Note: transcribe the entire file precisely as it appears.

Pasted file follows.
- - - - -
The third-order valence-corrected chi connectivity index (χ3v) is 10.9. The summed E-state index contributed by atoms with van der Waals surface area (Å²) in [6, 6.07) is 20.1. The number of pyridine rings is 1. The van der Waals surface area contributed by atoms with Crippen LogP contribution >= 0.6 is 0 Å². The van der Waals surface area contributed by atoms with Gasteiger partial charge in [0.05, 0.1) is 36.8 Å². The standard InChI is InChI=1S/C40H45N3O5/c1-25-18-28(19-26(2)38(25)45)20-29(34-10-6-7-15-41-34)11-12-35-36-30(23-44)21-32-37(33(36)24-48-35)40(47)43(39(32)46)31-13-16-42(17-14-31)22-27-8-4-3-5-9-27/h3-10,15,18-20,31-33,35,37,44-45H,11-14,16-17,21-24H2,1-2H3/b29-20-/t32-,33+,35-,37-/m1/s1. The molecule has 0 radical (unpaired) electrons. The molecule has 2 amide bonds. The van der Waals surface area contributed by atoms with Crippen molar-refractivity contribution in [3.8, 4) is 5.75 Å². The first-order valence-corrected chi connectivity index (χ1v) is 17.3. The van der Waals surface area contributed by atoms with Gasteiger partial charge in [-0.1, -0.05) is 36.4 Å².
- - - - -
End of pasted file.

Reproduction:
The third-order valence-corrected chi connectivity index (χ3v) is 10.9. The summed E-state index contributed by atoms with van der Waals surface area (Å²) in [6, 6.07) is 20.1. The number of pyridine rings is 1. The van der Waals surface area contributed by atoms with Crippen LogP contribution >= 0.6 is 0 Å². The van der Waals surface area contributed by atoms with Gasteiger partial charge in [0.05, 0.1) is 36.8 Å². The standard InChI is InChI=1S/C40H45N3O5/c1-25-18-28(19-26(2)38(25)45)20-29(34-10-6-7-15-41-34)11-12-35-36-30(23-44)21-32-37(33(36)24-48-35)40(47)43(39(32)46)31-13-16-42(17-14-31)22-27-8-4-3-5-9-27/h3-10,15,18-20,31-33,35,37,44-45H,11-14,16-17,21-24H2,1-2H3/b29-20-/t32-,33+,35-,37-/m1/s1. The molecule has 0 radical (unpaired) electrons. The molecule has 2 amide bonds. The van der Waals surface area contributed by atoms with Crippen molar-refractivity contribution in [3.8, 4) is 5.75 Å². The first-order valence-corrected chi connectivity index (χ1v) is 17.3. The van der Waals surface area contributed by atoms with Gasteiger partial charge in [-0.1, -0.05) is 36.4 Å².